Built for speed: an interview with Le Mans record-breaker Phil Hanson
The 21-year-old racing driver is making his mark after a stunning year on the track
British driver Phil Hanson is just 21 years old, yet the endurance racing champion is already dominating the world of motorsport. In 2020, amid the pressures of the global Covid-19 pandemic, Hanson became the youngest Brit to win the historic Le Mans 24 Hours.
His subsequent victory in the United Autosports entered Oreca earned him the 2019-20 FIA World Endurance Championship LMP2 title – becoming the youngest-ever WEC champion in his first full season – with a race remaining. A mere three weeks later, Hanson won the 2020 European Le Mans Series title at Monza, Italy, securing his place as the first driver in history to scoop this hattrick.
It is a high point for the already many-titled young driver, whose skill is evidenced by his notable accolades. In previous seasons, he was the youngest driver to win Asian Le Mans Series LMP3 in 2017 and 2019.
Despite his tender age, Hanson’s dedication to his craft is evident – and impressive. From a punishing physical training regime to a self-awareness that underpins his ambitions, Hanson is a force to be reckoned with on and off the track. The Berkshire-born driver lists the Fuji Speedway, Japan, as his favourite racing circuit, while off the grid enjoys skiing and surfing – a need for speed also evident in his hobbies.
As Hanson heads into a new season, with higher expectations than ever before, we discuss what it takes to be a record breaker.
Phil, what are your hopes for the upcoming season?
I get asked that question a lot because, obviously, we set the bar quite high last year. We won both championships we entered, and we won Le Mans 24 Hour. I’d love to equal that result, but my main goal is to go out there and try to improve my personal performances. If that results in being able to accomplish what we did last year, that would be ideal, but I think it’s going to be very tough to match our performance in 2020.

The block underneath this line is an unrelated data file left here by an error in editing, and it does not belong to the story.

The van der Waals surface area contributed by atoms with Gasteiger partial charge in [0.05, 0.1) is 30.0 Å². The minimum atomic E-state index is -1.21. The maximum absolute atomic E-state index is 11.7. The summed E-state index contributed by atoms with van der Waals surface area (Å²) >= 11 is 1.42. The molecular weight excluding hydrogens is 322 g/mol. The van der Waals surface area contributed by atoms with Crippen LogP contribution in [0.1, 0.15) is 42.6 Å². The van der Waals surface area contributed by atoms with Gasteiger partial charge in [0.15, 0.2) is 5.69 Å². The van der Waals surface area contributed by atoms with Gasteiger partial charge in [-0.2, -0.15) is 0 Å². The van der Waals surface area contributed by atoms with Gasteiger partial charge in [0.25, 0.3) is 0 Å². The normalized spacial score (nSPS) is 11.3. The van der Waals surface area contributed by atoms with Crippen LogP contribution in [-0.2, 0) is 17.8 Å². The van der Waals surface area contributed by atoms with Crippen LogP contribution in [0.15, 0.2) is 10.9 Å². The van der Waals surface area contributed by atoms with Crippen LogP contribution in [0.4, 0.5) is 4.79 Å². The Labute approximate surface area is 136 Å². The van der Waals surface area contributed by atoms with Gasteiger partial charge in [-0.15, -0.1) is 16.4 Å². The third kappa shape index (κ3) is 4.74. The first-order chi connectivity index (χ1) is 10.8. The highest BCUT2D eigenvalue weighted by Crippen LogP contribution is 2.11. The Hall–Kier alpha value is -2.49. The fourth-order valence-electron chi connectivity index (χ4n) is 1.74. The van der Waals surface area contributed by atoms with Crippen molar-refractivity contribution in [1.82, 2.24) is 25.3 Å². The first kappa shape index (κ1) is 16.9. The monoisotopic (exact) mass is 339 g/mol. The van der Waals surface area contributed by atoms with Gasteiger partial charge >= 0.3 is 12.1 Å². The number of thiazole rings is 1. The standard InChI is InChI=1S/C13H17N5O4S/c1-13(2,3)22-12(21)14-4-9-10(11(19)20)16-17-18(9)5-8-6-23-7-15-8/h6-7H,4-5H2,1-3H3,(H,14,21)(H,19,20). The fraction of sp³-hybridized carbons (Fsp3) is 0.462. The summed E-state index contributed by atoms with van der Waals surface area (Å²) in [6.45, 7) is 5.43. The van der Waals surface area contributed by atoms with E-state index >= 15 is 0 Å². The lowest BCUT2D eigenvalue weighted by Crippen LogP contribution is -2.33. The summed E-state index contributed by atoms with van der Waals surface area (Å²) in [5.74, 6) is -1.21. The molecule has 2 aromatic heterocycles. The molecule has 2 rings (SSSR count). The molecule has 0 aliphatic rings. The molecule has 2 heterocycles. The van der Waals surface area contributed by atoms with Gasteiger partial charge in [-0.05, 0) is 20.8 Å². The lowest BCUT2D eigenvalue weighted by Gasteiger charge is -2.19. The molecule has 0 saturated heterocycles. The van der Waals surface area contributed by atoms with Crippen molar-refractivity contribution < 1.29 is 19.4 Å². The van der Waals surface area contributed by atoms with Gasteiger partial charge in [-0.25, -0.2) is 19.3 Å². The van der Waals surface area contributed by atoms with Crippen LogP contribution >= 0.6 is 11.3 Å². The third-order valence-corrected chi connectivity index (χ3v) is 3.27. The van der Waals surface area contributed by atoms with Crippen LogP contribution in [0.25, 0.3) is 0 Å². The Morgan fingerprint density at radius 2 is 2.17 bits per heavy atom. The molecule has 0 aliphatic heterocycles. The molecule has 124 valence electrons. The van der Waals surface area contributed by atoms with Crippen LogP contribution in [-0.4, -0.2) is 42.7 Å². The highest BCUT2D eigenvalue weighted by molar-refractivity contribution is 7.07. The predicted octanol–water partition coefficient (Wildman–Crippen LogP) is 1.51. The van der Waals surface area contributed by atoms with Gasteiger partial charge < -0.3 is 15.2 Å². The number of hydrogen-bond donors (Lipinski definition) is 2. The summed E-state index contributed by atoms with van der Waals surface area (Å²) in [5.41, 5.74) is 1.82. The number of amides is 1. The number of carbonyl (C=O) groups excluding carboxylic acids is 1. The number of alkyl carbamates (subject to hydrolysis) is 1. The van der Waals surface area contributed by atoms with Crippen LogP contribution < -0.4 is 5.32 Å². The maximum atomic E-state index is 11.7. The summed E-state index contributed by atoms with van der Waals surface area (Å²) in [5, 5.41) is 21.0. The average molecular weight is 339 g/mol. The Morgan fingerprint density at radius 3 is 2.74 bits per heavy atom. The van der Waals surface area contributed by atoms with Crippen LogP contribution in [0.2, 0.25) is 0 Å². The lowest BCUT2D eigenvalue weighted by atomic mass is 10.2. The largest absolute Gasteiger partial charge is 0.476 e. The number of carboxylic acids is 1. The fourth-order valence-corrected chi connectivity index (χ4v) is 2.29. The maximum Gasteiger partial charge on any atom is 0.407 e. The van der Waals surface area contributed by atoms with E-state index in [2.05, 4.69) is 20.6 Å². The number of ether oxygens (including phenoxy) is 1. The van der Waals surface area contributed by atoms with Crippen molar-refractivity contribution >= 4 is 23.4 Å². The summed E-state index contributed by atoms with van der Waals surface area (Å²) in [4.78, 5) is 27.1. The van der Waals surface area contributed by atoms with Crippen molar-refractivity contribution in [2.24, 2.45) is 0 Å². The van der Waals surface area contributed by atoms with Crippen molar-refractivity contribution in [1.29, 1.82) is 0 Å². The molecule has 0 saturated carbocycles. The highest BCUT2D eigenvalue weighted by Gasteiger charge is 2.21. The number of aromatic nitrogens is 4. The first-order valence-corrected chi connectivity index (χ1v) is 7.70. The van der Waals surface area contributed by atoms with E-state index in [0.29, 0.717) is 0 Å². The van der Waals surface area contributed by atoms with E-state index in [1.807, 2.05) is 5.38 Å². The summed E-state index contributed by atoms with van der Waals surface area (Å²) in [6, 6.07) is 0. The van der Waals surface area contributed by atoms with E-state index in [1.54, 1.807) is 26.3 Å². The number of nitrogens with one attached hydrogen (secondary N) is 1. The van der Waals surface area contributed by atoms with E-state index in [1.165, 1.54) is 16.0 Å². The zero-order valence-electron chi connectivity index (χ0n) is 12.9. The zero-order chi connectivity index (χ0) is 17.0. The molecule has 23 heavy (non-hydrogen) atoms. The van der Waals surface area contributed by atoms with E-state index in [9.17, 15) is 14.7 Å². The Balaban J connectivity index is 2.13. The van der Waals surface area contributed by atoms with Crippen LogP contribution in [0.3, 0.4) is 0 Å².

How do you motivate yourself to improve after such a successful season?
My motivation has actually been very focused on improving my individual performances – from lap times, sectors, etc – rather than simply focusing on race results. When manufacturers come into the sport and are looking across the list of drivers, it’s that individual data that puts you at the top of the list. While winning races brings you to their attention, it’s also about your individual performance, so this year I want to better myself in a lot of different areas.
What distinguishes rally racing from other motorsports?
What makes endurance racing so different to Formula One is the fact that we have a lot more traffic. We’ll race at the same time as two or three other classes of cars, racing for the same duration on the same track. I’m in LMP2 [Le Mans Prototype 2], which means we’re overtaking slower cars constantly. Stint averages rely massively on that traffic management across all your lap times.
You have to be able to anticipate the road and become really efficient while you’re out there. That skill grows with experience, and I can definitely improve on where I was last year. My general pace is always getting incrementally better. Efficiency and consistency are the two things you can never have enough of.
You have broken multiple records with your title wins at WEC and Le Mans. What does that mean to you?
When I started, it was an ambition to win these titles, but I never imagined I’d doing it at such a young age. It’s great, because it brings the spotlight and attention towards you, which can be helpful when you’re competing in a sport dominated by people with typically five to 10 years more age and experience than you. As the years go on, I still find myself being the youngest year after year – although this year might be the last as my teammates are two years younger than me. As the next generation of drivers comes through the roster, it then becomes about setting the benchmark for them to look up to.